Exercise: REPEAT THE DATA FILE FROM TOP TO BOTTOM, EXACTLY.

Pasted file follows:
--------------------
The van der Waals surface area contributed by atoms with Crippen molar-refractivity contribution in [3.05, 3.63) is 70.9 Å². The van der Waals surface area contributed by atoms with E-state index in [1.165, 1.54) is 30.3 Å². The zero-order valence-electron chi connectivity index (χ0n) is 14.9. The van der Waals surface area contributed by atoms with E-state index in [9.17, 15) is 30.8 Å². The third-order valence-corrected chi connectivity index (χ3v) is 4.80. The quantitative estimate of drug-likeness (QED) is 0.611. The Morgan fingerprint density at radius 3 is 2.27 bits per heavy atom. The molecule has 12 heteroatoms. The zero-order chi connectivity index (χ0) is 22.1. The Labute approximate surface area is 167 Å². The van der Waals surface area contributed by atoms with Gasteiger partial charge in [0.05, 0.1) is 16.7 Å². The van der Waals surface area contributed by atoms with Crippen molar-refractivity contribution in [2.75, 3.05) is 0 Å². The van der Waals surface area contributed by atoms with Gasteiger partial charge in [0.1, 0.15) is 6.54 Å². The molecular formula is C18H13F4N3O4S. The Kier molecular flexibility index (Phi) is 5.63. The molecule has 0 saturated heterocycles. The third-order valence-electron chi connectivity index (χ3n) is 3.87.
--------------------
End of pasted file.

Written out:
The van der Waals surface area contributed by atoms with Crippen molar-refractivity contribution in [3.05, 3.63) is 70.9 Å². The van der Waals surface area contributed by atoms with E-state index in [1.165, 1.54) is 30.3 Å². The zero-order valence-electron chi connectivity index (χ0n) is 14.9. The van der Waals surface area contributed by atoms with E-state index in [9.17, 15) is 30.8 Å². The third-order valence-corrected chi connectivity index (χ3v) is 4.80. The quantitative estimate of drug-likeness (QED) is 0.611. The Morgan fingerprint density at radius 3 is 2.27 bits per heavy atom. The molecule has 12 heteroatoms. The zero-order chi connectivity index (χ0) is 22.1. The Labute approximate surface area is 167 Å². The van der Waals surface area contributed by atoms with Gasteiger partial charge in [0.05, 0.1) is 16.7 Å². The van der Waals surface area contributed by atoms with Crippen molar-refractivity contribution in [2.75, 3.05) is 0 Å². The van der Waals surface area contributed by atoms with Gasteiger partial charge in [0.1, 0.15) is 6.54 Å². The molecular formula is C18H13F4N3O4S. The Kier molecular flexibility index (Phi) is 5.63. The molecule has 0 saturated heterocycles. The third-order valence-electron chi connectivity index (χ3n) is 3.87.